Jan says, I enjoyed Charles Frazier’s story of Cold Mountain many years ago, so when we received the advanced reader copy of Trackers, I was intrigued to see his recent work. Set during the Great Depression, this book is an interesting blend of history told from the perspective of a WPA painter who travels westward to paint a mural in a small post office in Wyoming. Readers of historical fiction are sure to enjoy the story, the scenic descriptions, plus the mystery that follows the female character from a ranch in Wyoming to San Francisco nightclubs.
Hurtling past the downtrodden communities of Depression-era America, painter Val Welch travels westward to the rural town of Dawes, Wyoming. Through a stroke of luck, he’s landed a New Deal assignment to create a mural representing the region for their new Post Office.
A wealthy art lover named John Long and his wife Eve have agreed to host Val at their sprawling ranch. Rumors and intrigue surround the couple: Eve left behind an itinerant life riding the rails and singing in a western swing band. Long holds shady political aspirations, but was once a WWI sniper–and his right hand is a mysterious elder cowboy, a vestige of the violent old west. Val quickly finds himself entranced by their lives.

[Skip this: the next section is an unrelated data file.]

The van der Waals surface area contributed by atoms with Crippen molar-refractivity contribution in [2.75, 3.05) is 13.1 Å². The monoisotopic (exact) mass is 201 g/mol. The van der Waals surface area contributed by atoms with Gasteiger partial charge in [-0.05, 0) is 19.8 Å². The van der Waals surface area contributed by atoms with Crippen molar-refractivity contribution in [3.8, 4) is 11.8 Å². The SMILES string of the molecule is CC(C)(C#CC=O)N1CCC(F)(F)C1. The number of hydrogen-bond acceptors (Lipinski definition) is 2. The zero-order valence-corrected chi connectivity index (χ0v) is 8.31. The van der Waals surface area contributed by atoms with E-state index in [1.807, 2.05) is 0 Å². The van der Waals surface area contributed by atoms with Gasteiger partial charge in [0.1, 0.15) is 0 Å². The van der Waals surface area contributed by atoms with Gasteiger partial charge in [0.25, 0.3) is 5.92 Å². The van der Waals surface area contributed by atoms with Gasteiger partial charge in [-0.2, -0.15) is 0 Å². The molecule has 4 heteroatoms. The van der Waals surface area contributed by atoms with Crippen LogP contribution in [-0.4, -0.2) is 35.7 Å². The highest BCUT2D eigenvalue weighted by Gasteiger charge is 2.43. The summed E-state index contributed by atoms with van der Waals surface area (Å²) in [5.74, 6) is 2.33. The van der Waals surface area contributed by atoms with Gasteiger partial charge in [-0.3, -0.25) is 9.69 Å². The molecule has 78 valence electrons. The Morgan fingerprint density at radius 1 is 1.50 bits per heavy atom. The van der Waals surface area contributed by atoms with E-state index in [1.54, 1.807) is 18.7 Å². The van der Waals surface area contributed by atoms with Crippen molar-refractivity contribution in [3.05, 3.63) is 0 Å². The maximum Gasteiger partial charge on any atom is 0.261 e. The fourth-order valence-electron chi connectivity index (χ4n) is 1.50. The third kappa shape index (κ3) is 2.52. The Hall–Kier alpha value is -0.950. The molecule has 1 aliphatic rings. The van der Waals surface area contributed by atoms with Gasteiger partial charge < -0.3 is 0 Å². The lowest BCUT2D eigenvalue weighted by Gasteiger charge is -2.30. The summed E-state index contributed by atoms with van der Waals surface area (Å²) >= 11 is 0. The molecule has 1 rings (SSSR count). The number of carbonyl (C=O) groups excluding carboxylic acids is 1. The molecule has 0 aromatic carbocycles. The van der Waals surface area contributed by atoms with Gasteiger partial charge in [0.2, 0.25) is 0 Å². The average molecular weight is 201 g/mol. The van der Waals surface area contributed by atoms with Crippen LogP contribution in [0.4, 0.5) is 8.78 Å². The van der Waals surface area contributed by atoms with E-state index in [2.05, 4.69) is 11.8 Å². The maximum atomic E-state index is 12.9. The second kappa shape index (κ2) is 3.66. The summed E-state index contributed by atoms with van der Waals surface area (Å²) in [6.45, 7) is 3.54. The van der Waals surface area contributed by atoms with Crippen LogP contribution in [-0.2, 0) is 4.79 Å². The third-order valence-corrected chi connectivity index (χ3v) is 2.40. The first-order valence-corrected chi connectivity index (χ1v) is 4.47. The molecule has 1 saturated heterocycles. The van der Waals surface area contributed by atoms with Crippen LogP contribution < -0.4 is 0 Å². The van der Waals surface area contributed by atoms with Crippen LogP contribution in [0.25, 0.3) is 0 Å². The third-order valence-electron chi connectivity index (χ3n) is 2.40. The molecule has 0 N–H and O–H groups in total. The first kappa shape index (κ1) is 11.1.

One day, Eve flees home with a valuable painting in tow, and Long recruits Val to hit the road with a mission of tracking her down. Journeying from ramshackle Hoovervilles to San Francisco nightclubs to the swamps of Florida, Val’s search for Eve narrows, and he soon turns up secrets that could spark formidable changes for all of them.
In The Trackers, singular American writer Charles Frazier conjures up the lives of everyday people during an extraordinary period of history that bears uncanny resemblance to our own. With the keen perceptions of humanity and transcendent storytelling that have made him beloved for decades, Frazier has created a powerful and timeless new classic.